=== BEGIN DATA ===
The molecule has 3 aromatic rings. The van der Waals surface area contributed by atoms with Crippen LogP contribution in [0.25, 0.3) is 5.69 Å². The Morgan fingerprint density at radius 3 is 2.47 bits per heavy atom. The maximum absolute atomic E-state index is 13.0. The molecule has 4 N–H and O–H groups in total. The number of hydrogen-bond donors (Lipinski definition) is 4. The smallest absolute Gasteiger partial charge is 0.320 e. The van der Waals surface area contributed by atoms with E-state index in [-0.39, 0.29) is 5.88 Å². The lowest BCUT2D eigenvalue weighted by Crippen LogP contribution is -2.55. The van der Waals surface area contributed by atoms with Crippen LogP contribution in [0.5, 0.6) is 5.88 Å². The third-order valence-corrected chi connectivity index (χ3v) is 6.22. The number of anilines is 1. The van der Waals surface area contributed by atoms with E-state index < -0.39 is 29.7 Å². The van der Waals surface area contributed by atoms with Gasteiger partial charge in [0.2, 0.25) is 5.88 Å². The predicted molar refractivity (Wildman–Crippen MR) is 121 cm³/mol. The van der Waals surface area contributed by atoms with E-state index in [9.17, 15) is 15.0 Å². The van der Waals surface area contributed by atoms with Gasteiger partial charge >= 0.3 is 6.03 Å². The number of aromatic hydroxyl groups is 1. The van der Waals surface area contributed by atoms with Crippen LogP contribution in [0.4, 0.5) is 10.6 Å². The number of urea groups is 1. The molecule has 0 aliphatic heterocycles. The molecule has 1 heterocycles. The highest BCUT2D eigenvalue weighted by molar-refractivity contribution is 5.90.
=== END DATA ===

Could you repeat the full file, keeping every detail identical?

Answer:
The molecule has 3 aromatic rings. The van der Waals surface area contributed by atoms with Crippen LogP contribution in [0.25, 0.3) is 5.69 Å². The Morgan fingerprint density at radius 3 is 2.47 bits per heavy atom. The maximum absolute atomic E-state index is 13.0. The molecule has 4 N–H and O–H groups in total. The number of hydrogen-bond donors (Lipinski definition) is 4. The smallest absolute Gasteiger partial charge is 0.320 e. The van der Waals surface area contributed by atoms with E-state index in [-0.39, 0.29) is 5.88 Å². The lowest BCUT2D eigenvalue weighted by Crippen LogP contribution is -2.55. The van der Waals surface area contributed by atoms with Crippen LogP contribution in [0.5, 0.6) is 5.88 Å². The third-order valence-corrected chi connectivity index (χ3v) is 6.22. The number of anilines is 1. The van der Waals surface area contributed by atoms with E-state index < -0.39 is 29.7 Å². The van der Waals surface area contributed by atoms with Gasteiger partial charge in [0.2, 0.25) is 5.88 Å². The predicted molar refractivity (Wildman–Crippen MR) is 121 cm³/mol. The van der Waals surface area contributed by atoms with E-state index in [9.17, 15) is 15.0 Å². The van der Waals surface area contributed by atoms with Gasteiger partial charge >= 0.3 is 6.03 Å². The number of aromatic hydroxyl groups is 1. The van der Waals surface area contributed by atoms with Crippen LogP contribution in [0.4, 0.5) is 10.6 Å². The number of urea groups is 1. The molecule has 0 aliphatic heterocycles. The molecule has 1 heterocycles. The highest BCUT2D eigenvalue weighted by molar-refractivity contribution is 5.90.